"I don't have very many fond memories of being a child," Blankenship says, leveling his gaze at the 30 other men in the audience while the hum of Spanish translation goes on in the background. "I just don't remember very many happy times. When we're exposed to violence like that, we think it's the norm. As a 6-year-old child, I didn't know any different from a father who would come home and beat my mother."
"So how did you avoid following your father's example?" the moderator asks.
"If it wasn't for my mother leaving and getting away, we could have grown up very different," says Blankenship, who wears a beribboned photograph of his mom on his lapel. "It took her nine years to get to that point. At a time in your life when you know right from wrong no matter what you're exposed to, I decided I did not want to be violent."
Like the moderator's query, the focus of the Siler City gathering last month was on prevention. A new community group, Men for Family Peace, organized the half-day conference as a way to encourage more men to start examining the causes of violence — and ways it can be stopped before it starts.
The event fits into a larger patchwork-quilt of efforts to recast family violence as a public health problem that can be eliminated, not just "band-aided," as one agency director put it. North Carolina is a leader in this growing push, home to nationally recognized pilot programs and training centers.
Many battered women's advocates, who've spent years fighting for services for victims — as well as adequate punishments for abusers — are eager to shift into preventive gear because it holds out the promise of getting to a solution faster.
"This gives us a chance to be proactive instead of reactive," says Jo Ann Harris, coordinated community response specialist for the NC Coalition Against Domestic Violence, whose job is to spread the prevention message statewide. "And it allows us to reach out to a broader audience with our trainings, not just preaching to the choir."
The public health approach moves the beam of attention from individual victims and batterers to the larger community, Harris says. It focuses on educating people about beliefs and behaviors that lead to family violence — as well as those that keep it from happening. (Imagine public service ads on the sides of city buses touting healthy relationships, or parenting classes that discuss the effects of violent video games.)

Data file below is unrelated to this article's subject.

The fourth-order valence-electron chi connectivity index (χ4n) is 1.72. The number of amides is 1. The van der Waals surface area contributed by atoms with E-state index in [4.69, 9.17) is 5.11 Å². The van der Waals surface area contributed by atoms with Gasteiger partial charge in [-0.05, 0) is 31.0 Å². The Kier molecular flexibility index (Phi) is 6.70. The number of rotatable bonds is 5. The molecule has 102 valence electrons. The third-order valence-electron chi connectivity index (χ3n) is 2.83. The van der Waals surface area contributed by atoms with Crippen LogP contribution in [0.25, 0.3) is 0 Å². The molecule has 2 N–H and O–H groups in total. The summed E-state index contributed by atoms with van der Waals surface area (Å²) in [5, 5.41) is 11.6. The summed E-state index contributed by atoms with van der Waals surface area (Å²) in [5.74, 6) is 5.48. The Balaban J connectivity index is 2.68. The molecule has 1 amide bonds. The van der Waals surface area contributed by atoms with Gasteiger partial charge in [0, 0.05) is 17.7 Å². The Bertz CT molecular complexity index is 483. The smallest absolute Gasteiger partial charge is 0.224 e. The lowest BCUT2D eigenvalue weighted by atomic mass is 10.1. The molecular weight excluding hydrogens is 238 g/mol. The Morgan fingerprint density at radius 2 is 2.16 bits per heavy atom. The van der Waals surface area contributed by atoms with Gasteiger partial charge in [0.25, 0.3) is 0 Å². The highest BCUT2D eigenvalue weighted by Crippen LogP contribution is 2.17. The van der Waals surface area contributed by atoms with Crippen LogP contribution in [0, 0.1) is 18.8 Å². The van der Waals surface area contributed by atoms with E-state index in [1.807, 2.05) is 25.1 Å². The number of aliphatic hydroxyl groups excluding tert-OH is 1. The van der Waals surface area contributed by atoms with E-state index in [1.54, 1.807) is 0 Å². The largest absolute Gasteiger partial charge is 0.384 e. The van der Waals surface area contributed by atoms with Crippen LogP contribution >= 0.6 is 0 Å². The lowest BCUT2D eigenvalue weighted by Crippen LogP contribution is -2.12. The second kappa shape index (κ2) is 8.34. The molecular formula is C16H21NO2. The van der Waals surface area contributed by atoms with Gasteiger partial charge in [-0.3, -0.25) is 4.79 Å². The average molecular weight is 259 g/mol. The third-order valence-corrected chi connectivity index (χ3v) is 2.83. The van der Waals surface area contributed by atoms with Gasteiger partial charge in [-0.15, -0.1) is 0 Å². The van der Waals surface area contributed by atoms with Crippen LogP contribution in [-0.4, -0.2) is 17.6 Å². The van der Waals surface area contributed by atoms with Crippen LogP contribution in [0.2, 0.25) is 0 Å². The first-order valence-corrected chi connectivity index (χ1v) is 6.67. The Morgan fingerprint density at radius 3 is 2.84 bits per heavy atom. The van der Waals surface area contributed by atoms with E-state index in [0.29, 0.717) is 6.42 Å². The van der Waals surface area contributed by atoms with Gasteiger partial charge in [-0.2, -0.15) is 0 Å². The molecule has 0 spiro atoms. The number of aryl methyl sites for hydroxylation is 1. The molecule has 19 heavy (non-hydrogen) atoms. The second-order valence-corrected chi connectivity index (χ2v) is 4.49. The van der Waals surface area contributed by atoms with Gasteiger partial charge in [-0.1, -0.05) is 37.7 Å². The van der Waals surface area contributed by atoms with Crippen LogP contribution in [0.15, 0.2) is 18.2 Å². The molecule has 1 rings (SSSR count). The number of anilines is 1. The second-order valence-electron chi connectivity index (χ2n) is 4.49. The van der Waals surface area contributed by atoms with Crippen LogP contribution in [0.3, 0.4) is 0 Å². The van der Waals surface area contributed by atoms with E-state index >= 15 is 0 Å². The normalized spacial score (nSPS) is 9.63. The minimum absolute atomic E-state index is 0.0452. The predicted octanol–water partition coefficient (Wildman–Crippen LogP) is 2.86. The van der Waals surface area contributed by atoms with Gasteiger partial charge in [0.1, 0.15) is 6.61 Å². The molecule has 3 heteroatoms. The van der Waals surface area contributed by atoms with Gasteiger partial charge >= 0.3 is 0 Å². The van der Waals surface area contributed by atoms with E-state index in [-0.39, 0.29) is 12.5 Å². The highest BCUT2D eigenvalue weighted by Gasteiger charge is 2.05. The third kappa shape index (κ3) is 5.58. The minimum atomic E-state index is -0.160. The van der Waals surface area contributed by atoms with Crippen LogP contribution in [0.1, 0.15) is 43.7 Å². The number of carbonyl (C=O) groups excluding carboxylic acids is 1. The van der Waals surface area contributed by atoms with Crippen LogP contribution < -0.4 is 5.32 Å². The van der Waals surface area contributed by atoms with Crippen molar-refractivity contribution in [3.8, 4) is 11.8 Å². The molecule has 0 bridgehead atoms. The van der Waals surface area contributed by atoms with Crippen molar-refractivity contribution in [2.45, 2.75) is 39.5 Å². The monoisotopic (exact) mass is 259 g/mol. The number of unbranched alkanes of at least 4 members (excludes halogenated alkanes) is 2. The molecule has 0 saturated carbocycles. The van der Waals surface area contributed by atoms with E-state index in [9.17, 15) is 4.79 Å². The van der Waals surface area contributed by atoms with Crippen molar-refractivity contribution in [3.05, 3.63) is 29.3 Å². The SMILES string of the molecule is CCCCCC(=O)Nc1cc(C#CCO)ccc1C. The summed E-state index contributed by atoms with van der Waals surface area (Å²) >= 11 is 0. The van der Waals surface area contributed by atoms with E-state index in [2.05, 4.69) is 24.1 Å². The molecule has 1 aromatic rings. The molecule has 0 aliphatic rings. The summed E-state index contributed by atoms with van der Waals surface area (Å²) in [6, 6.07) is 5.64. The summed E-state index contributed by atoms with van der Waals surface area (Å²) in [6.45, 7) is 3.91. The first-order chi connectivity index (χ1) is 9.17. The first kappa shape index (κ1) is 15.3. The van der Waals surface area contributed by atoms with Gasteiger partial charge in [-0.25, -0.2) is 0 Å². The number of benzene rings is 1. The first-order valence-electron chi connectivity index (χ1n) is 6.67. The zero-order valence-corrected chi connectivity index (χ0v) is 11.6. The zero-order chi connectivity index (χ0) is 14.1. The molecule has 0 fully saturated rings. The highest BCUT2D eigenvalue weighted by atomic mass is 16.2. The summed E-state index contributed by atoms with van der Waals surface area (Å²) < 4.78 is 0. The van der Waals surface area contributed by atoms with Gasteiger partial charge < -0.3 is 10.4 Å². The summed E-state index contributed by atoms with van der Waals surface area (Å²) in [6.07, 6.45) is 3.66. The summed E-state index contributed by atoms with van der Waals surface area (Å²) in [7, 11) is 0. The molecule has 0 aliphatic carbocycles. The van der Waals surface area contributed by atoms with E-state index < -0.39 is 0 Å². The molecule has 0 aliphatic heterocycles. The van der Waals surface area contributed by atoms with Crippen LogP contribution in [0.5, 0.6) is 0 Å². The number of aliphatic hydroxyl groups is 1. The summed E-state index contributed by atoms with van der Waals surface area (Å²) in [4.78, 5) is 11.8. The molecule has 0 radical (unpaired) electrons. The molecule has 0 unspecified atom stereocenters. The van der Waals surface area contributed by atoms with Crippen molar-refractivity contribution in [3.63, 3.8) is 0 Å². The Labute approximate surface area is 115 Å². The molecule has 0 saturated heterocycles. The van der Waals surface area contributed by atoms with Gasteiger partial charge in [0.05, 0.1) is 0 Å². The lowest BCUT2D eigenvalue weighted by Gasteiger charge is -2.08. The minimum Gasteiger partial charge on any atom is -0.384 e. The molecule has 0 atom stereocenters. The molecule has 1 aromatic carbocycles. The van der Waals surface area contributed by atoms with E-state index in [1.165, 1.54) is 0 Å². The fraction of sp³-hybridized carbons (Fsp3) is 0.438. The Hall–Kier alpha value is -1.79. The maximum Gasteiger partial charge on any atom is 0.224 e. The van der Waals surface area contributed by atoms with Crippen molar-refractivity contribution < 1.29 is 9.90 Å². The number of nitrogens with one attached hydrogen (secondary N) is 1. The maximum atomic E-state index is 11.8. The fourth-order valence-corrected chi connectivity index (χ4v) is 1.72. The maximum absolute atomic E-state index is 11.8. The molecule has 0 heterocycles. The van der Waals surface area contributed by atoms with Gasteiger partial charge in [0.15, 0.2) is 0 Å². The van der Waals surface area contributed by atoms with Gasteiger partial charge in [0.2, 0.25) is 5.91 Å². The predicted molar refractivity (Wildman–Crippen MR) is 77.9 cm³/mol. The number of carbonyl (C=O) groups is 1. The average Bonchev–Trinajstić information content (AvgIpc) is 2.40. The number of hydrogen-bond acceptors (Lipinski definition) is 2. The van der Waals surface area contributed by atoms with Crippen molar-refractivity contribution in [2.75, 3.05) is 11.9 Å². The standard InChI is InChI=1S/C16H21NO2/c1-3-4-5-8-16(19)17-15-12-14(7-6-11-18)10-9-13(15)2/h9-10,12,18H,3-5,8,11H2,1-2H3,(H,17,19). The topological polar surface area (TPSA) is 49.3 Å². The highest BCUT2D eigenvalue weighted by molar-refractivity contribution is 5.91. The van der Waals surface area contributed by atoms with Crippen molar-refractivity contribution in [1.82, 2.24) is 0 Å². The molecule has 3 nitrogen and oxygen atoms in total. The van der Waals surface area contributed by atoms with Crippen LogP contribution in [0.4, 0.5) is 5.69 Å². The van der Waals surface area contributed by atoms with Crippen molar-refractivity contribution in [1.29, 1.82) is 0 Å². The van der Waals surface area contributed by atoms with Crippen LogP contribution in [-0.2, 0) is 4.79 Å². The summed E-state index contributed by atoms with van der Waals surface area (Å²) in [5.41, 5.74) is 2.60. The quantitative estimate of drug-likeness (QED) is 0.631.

"It means working with populations and teaching children at an early age," Harris says. "It means tracing things back to find out where people learn violent behavior and why it is that some people grow up in violent homes but don't choose violence."
The new approach uses science to target groups and settings where anti-violence strategies can be most effective. Pilot projects funded by the federal Centers for Disease Control and Prevention, for example, are aimed at children, men, adolescents and communities of color because research shows they are most at risk.
While still in the early stages, North Carolina's pilot programs follow along those lines. A major facet of Men for Family Peace's work has been reaching out to the Latino community. In Wilmington, Domestic Violence Shelter and Services has been conducting a survey of public attitudes toward gender roles and violence in the wake of some high-profile stalking and murder cases of local female college students.
In recent years, a combination of federal funding, advanced research, more media attention — and, in North Carolina, landmark legislation that mandates more anti-violence education in public schools — has helped move prevention to the front burner. Even state Attorney General Roy Cooper has called family violence an "epidemic that requires extraordinary remedies."
Perhaps even more important is the conviction that, despite important progress, existing remedies in criminal justice and social services haven't made enough of a dent.